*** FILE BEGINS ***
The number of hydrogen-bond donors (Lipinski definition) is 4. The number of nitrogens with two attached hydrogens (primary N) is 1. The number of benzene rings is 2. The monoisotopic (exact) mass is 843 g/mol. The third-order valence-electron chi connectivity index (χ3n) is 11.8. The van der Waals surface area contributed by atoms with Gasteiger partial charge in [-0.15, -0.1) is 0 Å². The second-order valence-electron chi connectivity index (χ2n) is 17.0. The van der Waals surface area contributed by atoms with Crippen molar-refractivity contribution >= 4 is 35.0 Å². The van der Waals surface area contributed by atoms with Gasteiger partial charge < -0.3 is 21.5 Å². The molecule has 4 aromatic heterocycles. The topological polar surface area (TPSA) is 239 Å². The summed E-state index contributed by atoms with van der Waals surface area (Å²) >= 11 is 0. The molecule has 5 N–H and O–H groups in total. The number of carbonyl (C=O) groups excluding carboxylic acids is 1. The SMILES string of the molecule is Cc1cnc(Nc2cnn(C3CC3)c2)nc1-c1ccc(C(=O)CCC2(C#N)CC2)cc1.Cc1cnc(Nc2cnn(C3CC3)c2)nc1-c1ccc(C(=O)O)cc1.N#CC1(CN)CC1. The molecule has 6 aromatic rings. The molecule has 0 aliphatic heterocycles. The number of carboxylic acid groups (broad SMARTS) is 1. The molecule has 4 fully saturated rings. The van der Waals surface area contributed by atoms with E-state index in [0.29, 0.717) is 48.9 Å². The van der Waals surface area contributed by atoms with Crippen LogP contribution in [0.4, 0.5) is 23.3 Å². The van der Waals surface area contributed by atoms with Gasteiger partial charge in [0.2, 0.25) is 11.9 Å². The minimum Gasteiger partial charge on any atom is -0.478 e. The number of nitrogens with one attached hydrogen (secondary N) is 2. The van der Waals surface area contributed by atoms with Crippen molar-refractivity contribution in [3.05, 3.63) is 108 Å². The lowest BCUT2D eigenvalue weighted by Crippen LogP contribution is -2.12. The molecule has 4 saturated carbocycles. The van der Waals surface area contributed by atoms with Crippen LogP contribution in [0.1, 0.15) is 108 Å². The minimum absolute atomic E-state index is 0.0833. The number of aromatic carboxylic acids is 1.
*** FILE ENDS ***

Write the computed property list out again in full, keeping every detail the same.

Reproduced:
The number of hydrogen-bond donors (Lipinski definition) is 4. The number of nitrogens with two attached hydrogens (primary N) is 1. The number of benzene rings is 2. The monoisotopic (exact) mass is 843 g/mol. The third-order valence-electron chi connectivity index (χ3n) is 11.8. The van der Waals surface area contributed by atoms with Gasteiger partial charge in [-0.15, -0.1) is 0 Å². The second-order valence-electron chi connectivity index (χ2n) is 17.0. The van der Waals surface area contributed by atoms with Crippen molar-refractivity contribution >= 4 is 35.0 Å². The van der Waals surface area contributed by atoms with Gasteiger partial charge < -0.3 is 21.5 Å². The molecule has 4 aromatic heterocycles. The topological polar surface area (TPSA) is 239 Å². The summed E-state index contributed by atoms with van der Waals surface area (Å²) >= 11 is 0. The molecule has 5 N–H and O–H groups in total. The number of carbonyl (C=O) groups excluding carboxylic acids is 1. The SMILES string of the molecule is Cc1cnc(Nc2cnn(C3CC3)c2)nc1-c1ccc(C(=O)CCC2(C#N)CC2)cc1.Cc1cnc(Nc2cnn(C3CC3)c2)nc1-c1ccc(C(=O)O)cc1.N#CC1(CN)CC1. The molecule has 6 aromatic rings. The molecule has 0 aliphatic heterocycles. The number of carboxylic acid groups (broad SMARTS) is 1. The molecule has 4 fully saturated rings. The van der Waals surface area contributed by atoms with E-state index in [0.29, 0.717) is 48.9 Å². The van der Waals surface area contributed by atoms with Crippen LogP contribution in [0.4, 0.5) is 23.3 Å². The van der Waals surface area contributed by atoms with Gasteiger partial charge in [0.2, 0.25) is 11.9 Å². The minimum Gasteiger partial charge on any atom is -0.478 e. The number of nitrogens with one attached hydrogen (secondary N) is 2. The van der Waals surface area contributed by atoms with Crippen molar-refractivity contribution in [3.05, 3.63) is 108 Å². The lowest BCUT2D eigenvalue weighted by Crippen LogP contribution is -2.12. The molecule has 4 saturated carbocycles. The van der Waals surface area contributed by atoms with Crippen LogP contribution in [0.1, 0.15) is 108 Å². The minimum absolute atomic E-state index is 0.0833. The number of aromatic carboxylic acids is 1.